When I first moved to Bethlehem, I was disappointed at how far away my favorite restaurants were from where I was living. Coming from a town with more fast food chains than local restaurants, I was accustomed to picking up Chipotle on my way home from school or stopping at Panera before heading to a friend’s house. Living on Lehigh University’s campus as a first year student, the places I was accustomed to dining at seemed a world away, even though they were just a few miles from me.
What started out as an annoyance turned into a blessing as I learned more about the local food scene in the Lehigh Valley. Instead of driving to get fast food, I could walk to a local cafe and spend the afternoon catching up on work or meet up with friends at a local restaurant for dinner.
Though I adore the Lehigh Valley food scene, I am surprised at the lack of local food served in most restaurants. Some restaurants are making efforts to incorporate more local foods, and a few of these establishments are highlighted as Cafés & Restaurants Working Towards Sustainability (see page 44).
Many know the Valley is home to numerous smaller-scale farms that use sustainable farming practices, such as non-GMO or organic growing methods. Despite access to healthy and nutritious foods within a short distance, many local restaurants depend on food grown hundreds or thousands of miles away under less-sustainable growing methods that involve chemical pesticides and synthetic fertilizers.
While some foods cannot be grown in the Lehigh Valley because of the climate, many foods, including a variety of fruits, vegetables, eggs, meats, and cheeses, are available year round. Although growing seasons may limit the availability of specific fruits and vegetables, there is usually a variety of fresh produce available at any given time in the Valley. In fact, many foods are produced and sold year round through local farmers markets or Community Supported Agriculture (CSA) that allow customers to purchase directly from the grower.
A huge barrier to local food sourcing is that many local farmers do not have wholesale operations because they lack the volume and consistent supply of food required by larger food operations like hospitals, universities, schools, restaurants, or grocery stores. Additionally, large scale sourcing of food requires services local farms may not be able to provide such as storing, cleaning, cutting, canning, and transporting.
Also, some farmers are opposed to selling in wholesale markets because of concerns about pricing. Often wholesale involves selling products in bulk for a price that is less per item when compared to retail sales. While this is a valid concern, often these prices are offset, at least partially, by not having to staff farmers markets or pack CSAs.
Although the lack of wholesale capacity is difficult for individual small farms to overcome, there is a growing, national movement of small farms banding together to sell their products from food aggregation hubs. Instead of individual farms having to handle growing, packaging, selling, and transporting, the farmers focus on farming, and the food hub allows the farmers the volume and consistency needed to break into larger markets. This also creates predictability of demand, allowing farmers to better understand what to grow and how much they need to grow each year.
Additionally, food hubs benefit institutions that are interested in sourcing local foods. For example, schools may want to purchase apples locally, but few small scale farms have the capacity to fill the order. With the help of a food hub, the school district does not have to hold apple contracts with multiple farms because the food hub aggregates the apples from several local farms and fills the order.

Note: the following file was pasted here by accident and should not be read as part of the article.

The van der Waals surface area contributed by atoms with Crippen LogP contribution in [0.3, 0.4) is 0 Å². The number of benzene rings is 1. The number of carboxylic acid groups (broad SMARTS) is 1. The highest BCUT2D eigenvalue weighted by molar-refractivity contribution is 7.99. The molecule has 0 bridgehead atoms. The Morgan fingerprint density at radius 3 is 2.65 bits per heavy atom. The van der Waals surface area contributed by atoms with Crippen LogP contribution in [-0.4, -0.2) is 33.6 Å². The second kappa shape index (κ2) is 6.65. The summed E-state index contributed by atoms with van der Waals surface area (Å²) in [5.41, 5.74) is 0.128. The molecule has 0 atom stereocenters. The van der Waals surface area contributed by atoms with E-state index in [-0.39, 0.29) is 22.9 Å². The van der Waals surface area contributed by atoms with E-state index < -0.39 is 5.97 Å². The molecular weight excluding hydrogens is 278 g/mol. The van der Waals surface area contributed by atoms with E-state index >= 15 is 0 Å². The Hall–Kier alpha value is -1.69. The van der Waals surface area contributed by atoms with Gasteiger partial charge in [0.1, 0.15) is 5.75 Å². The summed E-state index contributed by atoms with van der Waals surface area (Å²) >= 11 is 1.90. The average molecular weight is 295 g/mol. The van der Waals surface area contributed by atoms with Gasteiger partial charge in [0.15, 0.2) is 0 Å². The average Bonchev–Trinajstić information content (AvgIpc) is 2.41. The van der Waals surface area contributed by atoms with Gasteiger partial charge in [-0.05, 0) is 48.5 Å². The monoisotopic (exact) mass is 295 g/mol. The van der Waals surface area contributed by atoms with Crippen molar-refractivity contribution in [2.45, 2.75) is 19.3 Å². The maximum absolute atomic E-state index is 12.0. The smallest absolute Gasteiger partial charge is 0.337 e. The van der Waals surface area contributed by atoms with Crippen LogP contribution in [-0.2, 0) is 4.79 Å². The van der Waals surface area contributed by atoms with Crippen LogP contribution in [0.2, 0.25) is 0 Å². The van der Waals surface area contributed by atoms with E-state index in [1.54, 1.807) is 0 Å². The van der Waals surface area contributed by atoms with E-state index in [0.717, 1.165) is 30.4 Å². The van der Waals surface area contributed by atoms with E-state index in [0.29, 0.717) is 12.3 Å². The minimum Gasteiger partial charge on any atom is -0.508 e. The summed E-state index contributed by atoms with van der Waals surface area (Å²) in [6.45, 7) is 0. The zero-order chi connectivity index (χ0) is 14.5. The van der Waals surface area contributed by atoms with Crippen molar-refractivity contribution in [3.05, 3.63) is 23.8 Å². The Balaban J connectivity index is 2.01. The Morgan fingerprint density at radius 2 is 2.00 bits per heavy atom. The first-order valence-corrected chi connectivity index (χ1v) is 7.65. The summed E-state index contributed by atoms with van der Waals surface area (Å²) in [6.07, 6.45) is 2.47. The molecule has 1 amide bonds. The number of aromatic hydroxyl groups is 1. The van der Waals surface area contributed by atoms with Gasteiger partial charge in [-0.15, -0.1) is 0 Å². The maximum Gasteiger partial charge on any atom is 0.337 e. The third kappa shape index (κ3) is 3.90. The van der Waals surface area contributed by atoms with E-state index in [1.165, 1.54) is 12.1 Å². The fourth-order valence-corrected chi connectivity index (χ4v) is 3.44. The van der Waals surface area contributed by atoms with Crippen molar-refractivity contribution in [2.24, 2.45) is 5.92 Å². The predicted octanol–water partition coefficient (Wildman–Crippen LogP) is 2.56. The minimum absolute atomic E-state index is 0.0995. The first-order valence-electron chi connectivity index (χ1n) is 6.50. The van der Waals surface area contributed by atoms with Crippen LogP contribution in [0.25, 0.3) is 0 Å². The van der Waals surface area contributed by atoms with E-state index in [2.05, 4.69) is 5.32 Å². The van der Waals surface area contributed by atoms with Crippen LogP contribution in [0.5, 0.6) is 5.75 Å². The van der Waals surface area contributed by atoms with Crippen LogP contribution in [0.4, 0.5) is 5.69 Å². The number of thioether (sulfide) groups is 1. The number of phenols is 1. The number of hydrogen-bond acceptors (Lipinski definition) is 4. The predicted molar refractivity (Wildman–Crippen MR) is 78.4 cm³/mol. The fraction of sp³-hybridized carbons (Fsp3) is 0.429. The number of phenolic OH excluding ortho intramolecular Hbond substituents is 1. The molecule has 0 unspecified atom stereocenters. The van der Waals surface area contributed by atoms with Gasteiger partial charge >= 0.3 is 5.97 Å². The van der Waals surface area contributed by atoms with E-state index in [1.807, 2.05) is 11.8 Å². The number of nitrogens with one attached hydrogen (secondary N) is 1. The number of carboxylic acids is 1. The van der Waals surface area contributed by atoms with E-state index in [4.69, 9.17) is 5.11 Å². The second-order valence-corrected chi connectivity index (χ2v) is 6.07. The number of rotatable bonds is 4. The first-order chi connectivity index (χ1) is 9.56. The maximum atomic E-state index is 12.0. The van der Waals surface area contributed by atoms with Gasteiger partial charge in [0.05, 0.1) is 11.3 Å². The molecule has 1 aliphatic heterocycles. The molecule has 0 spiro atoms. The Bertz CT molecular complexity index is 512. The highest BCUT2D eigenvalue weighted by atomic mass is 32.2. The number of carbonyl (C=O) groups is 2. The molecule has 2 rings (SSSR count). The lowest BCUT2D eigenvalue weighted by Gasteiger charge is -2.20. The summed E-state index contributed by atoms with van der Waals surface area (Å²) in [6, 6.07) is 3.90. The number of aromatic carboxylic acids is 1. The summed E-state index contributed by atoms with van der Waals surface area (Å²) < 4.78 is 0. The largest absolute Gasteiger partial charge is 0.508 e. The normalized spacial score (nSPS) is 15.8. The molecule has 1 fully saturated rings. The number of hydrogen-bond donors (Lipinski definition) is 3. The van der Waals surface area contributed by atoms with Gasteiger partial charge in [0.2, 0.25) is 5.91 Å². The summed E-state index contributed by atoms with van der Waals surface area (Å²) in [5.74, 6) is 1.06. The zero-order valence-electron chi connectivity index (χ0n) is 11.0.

While each food hub has unique operations, the basic model is the same. Farmers work on their farms, and once their products are ready the farmer delivers them to a drop-off point that collects from multiple farms in the area. Many food hubs have refrigeration capabilities and commercial kitchens for value enhanced processing. From there, the food hub distributes the products to customers like restaurants, grocery stores, and cafeterias.
Food hubs also benefit the community in a number of ways. Jobs are created to sort, clean, and transport the products held at the hub. According to a study from Cornell and the USDA, the average food hub creates 14 new jobs for the local economy. Furthermore, if the food hub sells to local eateries, the profits from those sales tend to stay in the community.* This allows the local economy to expand as money is spent and collected in the community.
Another benefit of aggregation is that it expands access to fresh fruits and vegetables. Without food aggregation, many farmers have limited direct sales to the community through programs like farmers markets. In this case, if people want fresh, local foods they need to know when and where the farmers market is, and this is often an extra trip as many people shop at supermarkets. Moreover, the hours and location of the farmers market may not be accessible to those who work full time or multiple jobs, as well as those without access to transportation. Food hubs can sell to corner stores and grocery stores, allowing customers to make one, convenient stop to pick up fresh food on the way home. Additionally, when food hubs sell to local eateries and schools, a larger proportion of the community accesses fresh foods without specifically seeking them out.
Based upon the potential benefits of food aggregation hubs, the numerous local farms, and the multiple markets in the area, the Lehigh Valley’ should explore possibilities for investing in a food hub.
* Data available on USDA website
Jessie is a grad student in Lehigh’s Environmental Policy Design program
and is completing an Alliance internship on the food system in the Lehigh Valley.
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